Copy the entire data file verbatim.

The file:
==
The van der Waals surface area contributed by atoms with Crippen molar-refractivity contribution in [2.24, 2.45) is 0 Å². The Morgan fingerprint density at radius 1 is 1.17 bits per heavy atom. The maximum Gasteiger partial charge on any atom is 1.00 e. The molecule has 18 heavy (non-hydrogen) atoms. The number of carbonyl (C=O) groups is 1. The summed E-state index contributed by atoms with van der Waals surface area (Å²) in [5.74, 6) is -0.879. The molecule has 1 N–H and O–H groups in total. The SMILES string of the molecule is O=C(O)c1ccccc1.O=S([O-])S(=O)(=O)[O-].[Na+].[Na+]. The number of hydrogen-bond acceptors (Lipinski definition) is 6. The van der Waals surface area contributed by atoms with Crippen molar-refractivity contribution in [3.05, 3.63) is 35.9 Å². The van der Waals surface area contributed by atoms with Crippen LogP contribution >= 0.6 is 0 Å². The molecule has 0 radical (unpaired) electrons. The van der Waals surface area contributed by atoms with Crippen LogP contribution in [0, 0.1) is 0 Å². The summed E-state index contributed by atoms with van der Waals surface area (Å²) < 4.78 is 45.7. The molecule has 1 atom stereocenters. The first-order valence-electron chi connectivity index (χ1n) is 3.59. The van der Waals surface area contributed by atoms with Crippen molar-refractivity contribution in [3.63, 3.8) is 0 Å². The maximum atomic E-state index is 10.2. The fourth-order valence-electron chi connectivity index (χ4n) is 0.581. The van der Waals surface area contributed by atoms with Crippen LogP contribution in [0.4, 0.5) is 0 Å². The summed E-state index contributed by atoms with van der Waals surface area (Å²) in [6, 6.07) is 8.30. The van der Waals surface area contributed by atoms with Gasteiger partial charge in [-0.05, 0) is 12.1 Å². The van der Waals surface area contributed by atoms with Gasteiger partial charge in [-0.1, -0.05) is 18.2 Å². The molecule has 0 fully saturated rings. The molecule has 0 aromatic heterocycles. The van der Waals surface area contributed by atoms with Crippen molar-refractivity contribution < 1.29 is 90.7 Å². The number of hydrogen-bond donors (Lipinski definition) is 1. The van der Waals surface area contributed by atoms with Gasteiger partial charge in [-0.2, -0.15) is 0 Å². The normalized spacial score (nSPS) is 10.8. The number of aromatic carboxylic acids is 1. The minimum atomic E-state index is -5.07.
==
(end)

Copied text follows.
The van der Waals surface area contributed by atoms with Crippen molar-refractivity contribution in [2.24, 2.45) is 0 Å². The Morgan fingerprint density at radius 1 is 1.17 bits per heavy atom. The maximum Gasteiger partial charge on any atom is 1.00 e. The molecule has 18 heavy (non-hydrogen) atoms. The number of carbonyl (C=O) groups is 1. The summed E-state index contributed by atoms with van der Waals surface area (Å²) in [5.74, 6) is -0.879. The molecule has 1 N–H and O–H groups in total. The SMILES string of the molecule is O=C(O)c1ccccc1.O=S([O-])S(=O)(=O)[O-].[Na+].[Na+]. The number of hydrogen-bond acceptors (Lipinski definition) is 6. The van der Waals surface area contributed by atoms with Crippen molar-refractivity contribution in [3.05, 3.63) is 35.9 Å². The van der Waals surface area contributed by atoms with Crippen LogP contribution >= 0.6 is 0 Å². The molecule has 0 radical (unpaired) electrons. The van der Waals surface area contributed by atoms with Crippen LogP contribution in [0, 0.1) is 0 Å². The summed E-state index contributed by atoms with van der Waals surface area (Å²) < 4.78 is 45.7. The molecule has 1 atom stereocenters. The first-order valence-electron chi connectivity index (χ1n) is 3.59. The van der Waals surface area contributed by atoms with Crippen molar-refractivity contribution in [3.63, 3.8) is 0 Å². The maximum atomic E-state index is 10.2. The fourth-order valence-electron chi connectivity index (χ4n) is 0.581. The van der Waals surface area contributed by atoms with Crippen LogP contribution in [0.4, 0.5) is 0 Å². The summed E-state index contributed by atoms with van der Waals surface area (Å²) in [6, 6.07) is 8.30. The van der Waals surface area contributed by atoms with Gasteiger partial charge in [-0.05, 0) is 12.1 Å². The van der Waals surface area contributed by atoms with Gasteiger partial charge in [-0.1, -0.05) is 18.2 Å². The molecule has 0 fully saturated rings. The molecule has 0 aromatic heterocycles. The van der Waals surface area contributed by atoms with Crippen molar-refractivity contribution < 1.29 is 90.7 Å². The number of hydrogen-bond donors (Lipinski definition) is 1. The van der Waals surface area contributed by atoms with Gasteiger partial charge in [-0.2, -0.15) is 0 Å². The normalized spacial score (nSPS) is 10.8. The number of aromatic carboxylic acids is 1. The minimum atomic E-state index is -5.07.